Did the judges act prematurely? Federal Oral Court 2 by sentencing her to six years behind bars and, of course, disqualifying her from performing public functions? Given that for now it is only a theoretical sentence, since before reaching the Supreme Court, which will have the final word, it would be necessary for the matter to overcome some judicial obstacles, Cristina could remain free thanks to the privileges that serve to prevent prominent politicians from being forced to obey the law as if ordinary citizens.
Defiant, the vice president, who has just enriched her academic resume with a honorary doctorate from Rio Negro, I would like to bet that even without privileges she is still so popular that no one would dare stop her and then force her to wear an electronic bracelet while, due to her age, she completes years of house arrest in the far south. She is also saying that the Kirchnerists insist that, although according to them she has been “outlawed”, she should run for a significant elective position. It’s not that they all care about the boss’s well-being, but they know that without her name on a list, her ability to garner votes would be cruelly diminished.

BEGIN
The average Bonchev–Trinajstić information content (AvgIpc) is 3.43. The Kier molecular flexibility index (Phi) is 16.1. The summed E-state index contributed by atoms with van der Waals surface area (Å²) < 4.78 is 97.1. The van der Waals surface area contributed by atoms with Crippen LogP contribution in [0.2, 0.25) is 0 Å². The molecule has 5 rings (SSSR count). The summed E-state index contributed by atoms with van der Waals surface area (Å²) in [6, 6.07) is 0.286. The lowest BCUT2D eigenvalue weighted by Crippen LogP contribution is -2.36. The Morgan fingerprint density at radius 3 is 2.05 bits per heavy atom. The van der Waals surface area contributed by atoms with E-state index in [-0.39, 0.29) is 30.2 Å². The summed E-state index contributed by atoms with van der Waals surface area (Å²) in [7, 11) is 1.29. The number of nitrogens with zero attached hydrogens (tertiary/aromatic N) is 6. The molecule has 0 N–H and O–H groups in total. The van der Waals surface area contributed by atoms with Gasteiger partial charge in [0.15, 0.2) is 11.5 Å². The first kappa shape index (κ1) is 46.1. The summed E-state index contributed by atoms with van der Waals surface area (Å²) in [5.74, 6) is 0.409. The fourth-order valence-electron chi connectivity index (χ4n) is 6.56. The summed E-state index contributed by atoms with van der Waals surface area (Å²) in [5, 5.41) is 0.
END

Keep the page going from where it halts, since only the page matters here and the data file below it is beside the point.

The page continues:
The panic that the stories of the Kirchnerists feel can be understood. Cristina’s power is so personal that she has not been given the chance to form viable successors. Máximo Kirchner, Wado de Pedro, Jorge Capitanich and Axel Kicillof they are far from convincing presidents. Alberto may be exaggerating when he claims he measures up to all of his putative rivals except Cristina, but he doesn’t do it by much.
Of the pro-government supporters, the most promising candidate would be Sergio Massa; however, there are reasons to believe that, in the lady’s opinion, it is a replica of Alberto equipped with sharp teeth that, given the opportunity, she would not hesitate to use against her. By the way, if, despite the failure of his management as Economy Minister, Massa chose to try his luck and managed to take advantage of the confusing political scrum to win the presidency – which, thanks to the disturbing presence of Javier Milei, would be at least less feasible-, the first thing that would be to reconcile with the power of attorney offering him Cristina’s head.
Are the most intransigent Kirchnerists in a position to defend their boss by causing a “quilombo” so noisy that it would shake the democratic institutions so that the other frightened politicians decided to leave her alone? TOAlthough they have threatened to do so, its efforts to organize an “operational clamor” to that effect have been counterproductive; all they have done is draw attention to how difficult it is today to persuade people to participate in previously successful political maneuvers.